Dutch artist and DJ Sander Chan has been a prominent figure in Eindhoven’s nightlife for several years. We chat with him about his ‘MASCHINE’ techno events, rediscovering his passion for making music and a new single due out soon on Lessismore.
Hi Sander, thanks for joining us today, tell us a bit about yourself, where are you living and how long have you been producing music and DJing?
Thanks for interviewing me! I’m a 32 year old techno DJ and producer from Eindhoven, The Netherlands. I started DJ’ing in 2004, so 14 years already. I discovered Fruity Loops when I was in high school and experimented a bit with it, but my attention span was too short to really go for it. That must have been around 2002/2003. I’ve found my old files some time ago. So embarrassing to hear these super bad tunes I made at that time! But hey, you got to start somewhere.
Since that time, I’ve been producing on and off. I made the transition to Ableton Live around 2009 I think. Played around a bit and made some crappy things, but I didn’t take it so seriously. Then around 2016 I was unhappy with my job. I wanted to DJ more and take music more seriously. I started organising parties and getting gigs and I finally had the energy and calmness to pick up producing again.
How did you discover electronic music and what led you down the path of wanting to be a DJ and producer? Where do your early influences lie?
Being from the Netherlands it’s hard not to be influenced by electronic music. As a child in the early 90s I digged that eurohouse stuff like 2Unlimited, Culture Beat and Technotronic. When I got a bit older I loved gabber, as did practically every kid in the Netherlands. When that died I followed the trend and listened to stadium trance by Tiesto, Ferry Corsten etc. So basically my whole youth I’ve been listening to electronic music. Only when I got a bit older I started to listen to bands.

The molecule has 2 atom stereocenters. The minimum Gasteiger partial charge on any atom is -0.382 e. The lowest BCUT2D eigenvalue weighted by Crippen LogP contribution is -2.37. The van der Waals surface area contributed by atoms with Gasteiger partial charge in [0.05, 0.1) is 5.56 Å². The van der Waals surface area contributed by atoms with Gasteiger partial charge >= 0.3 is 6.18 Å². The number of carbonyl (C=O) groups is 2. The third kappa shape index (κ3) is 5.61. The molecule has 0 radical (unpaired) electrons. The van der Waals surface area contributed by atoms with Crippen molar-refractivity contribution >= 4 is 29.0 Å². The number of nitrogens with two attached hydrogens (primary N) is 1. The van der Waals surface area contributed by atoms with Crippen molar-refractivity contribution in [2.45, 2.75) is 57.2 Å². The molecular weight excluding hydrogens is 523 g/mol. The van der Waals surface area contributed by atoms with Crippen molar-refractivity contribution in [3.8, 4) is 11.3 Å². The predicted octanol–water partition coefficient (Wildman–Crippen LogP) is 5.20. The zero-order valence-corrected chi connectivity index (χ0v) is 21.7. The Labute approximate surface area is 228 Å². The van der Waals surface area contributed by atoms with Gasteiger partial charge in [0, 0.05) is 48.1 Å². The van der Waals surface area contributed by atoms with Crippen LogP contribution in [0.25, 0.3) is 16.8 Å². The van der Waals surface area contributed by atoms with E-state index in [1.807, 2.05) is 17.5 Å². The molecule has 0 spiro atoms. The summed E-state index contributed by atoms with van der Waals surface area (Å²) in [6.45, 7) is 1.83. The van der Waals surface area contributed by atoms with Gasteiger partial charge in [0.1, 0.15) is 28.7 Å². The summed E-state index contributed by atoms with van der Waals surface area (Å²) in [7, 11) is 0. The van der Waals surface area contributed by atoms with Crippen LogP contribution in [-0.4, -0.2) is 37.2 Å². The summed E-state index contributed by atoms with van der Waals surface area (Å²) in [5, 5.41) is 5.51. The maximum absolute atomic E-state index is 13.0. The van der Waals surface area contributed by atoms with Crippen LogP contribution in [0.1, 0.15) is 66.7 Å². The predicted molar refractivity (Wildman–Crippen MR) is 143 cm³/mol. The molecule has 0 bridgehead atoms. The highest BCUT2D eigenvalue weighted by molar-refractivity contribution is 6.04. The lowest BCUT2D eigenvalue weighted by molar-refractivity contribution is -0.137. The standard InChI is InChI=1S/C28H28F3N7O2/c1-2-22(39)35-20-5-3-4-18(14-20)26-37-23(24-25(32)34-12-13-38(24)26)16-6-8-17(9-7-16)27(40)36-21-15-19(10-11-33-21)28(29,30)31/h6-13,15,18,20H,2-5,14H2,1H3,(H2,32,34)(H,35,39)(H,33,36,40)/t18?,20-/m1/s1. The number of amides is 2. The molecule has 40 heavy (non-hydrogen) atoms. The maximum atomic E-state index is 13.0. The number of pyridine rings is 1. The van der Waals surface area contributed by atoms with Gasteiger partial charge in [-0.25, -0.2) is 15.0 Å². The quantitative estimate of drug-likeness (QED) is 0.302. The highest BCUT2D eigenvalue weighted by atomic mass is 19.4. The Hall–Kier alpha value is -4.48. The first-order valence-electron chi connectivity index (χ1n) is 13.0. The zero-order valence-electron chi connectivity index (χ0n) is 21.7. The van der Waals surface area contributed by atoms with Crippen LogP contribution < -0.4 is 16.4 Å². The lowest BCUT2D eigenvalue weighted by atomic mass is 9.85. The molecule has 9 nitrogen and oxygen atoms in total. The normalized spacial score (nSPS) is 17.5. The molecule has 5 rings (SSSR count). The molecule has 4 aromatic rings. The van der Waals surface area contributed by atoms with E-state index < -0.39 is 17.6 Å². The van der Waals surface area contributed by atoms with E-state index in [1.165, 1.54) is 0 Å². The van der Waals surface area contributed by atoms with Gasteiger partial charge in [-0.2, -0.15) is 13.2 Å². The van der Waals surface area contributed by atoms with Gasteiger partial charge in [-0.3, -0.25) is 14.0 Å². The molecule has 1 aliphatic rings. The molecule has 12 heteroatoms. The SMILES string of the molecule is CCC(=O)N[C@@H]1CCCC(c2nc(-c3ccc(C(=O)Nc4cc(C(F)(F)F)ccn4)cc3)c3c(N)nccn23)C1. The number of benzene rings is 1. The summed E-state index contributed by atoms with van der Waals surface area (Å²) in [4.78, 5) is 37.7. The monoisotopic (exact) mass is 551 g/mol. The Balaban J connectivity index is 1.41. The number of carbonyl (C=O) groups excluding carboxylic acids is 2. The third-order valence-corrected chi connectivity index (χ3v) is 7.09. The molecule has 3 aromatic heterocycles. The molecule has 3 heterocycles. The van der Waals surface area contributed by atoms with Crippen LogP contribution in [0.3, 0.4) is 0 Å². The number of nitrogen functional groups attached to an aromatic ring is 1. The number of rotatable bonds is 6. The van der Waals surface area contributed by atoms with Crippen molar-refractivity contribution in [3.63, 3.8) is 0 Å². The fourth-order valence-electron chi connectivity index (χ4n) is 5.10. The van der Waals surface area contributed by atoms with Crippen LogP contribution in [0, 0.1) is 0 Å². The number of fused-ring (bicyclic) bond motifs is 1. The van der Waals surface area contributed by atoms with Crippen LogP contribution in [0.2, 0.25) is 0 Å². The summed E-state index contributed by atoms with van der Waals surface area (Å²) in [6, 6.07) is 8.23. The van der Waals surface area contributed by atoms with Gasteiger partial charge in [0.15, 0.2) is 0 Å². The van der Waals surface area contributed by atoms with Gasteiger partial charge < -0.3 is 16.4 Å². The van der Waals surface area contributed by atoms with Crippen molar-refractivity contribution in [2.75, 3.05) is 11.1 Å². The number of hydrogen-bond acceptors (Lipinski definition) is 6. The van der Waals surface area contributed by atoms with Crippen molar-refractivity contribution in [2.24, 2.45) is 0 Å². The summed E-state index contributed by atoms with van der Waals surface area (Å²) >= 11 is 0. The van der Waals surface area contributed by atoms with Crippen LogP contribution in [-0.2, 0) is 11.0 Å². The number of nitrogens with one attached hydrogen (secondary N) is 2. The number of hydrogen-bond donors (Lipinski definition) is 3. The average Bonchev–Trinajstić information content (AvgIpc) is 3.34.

When I started going out I listened to industrial hardcore a lot and went all extreme into the techno and breakcore scene. Through that scene I started listening to Venetian Snares and other experimental stuff and got really intrigued by Aphex Twin and eventually ended up in techno.
Nowadays you can still hear those influences in my DJ sets. Sometimes I play a hard techno track by The Mover and sometimes I play some old trance by Push, Yves DeRuyter or Age of Love.
Tell us a bit about the scene in the Netherlands and more specifically Eindhoven where you are based.
The scene in Eindhoven is quite good. It’s a small city, about 240.000 inhabitants, so it’s not like Amsterdam, but it’s still quite good. Techno is very popular, but there are sold out drum ‘n bass and psytrance events too. Together with my girlfriend I organize MASCHINE, a dark techno party.
What I like the most is that the scene in Eindhoven is not pretentious at all. You see a mix of ages, clothing styles, sexual orientation, etc. Everyone is accepted. Eindhoven has quite a history in the electronic music scene. One of the first techno labels was from Eindhoven, Djax-Up Beats by Miss Djax. And one of the first electronic music productions were made in the lab of Philips Electronics in the 1950s. Check out Kid Baltan on Youtube. It’s a pseudonym of Dick Raaijmakers, an engineer at Philips whom created awesome electronic music in the 50s.
How has living there affected the music you make? Or has it at all?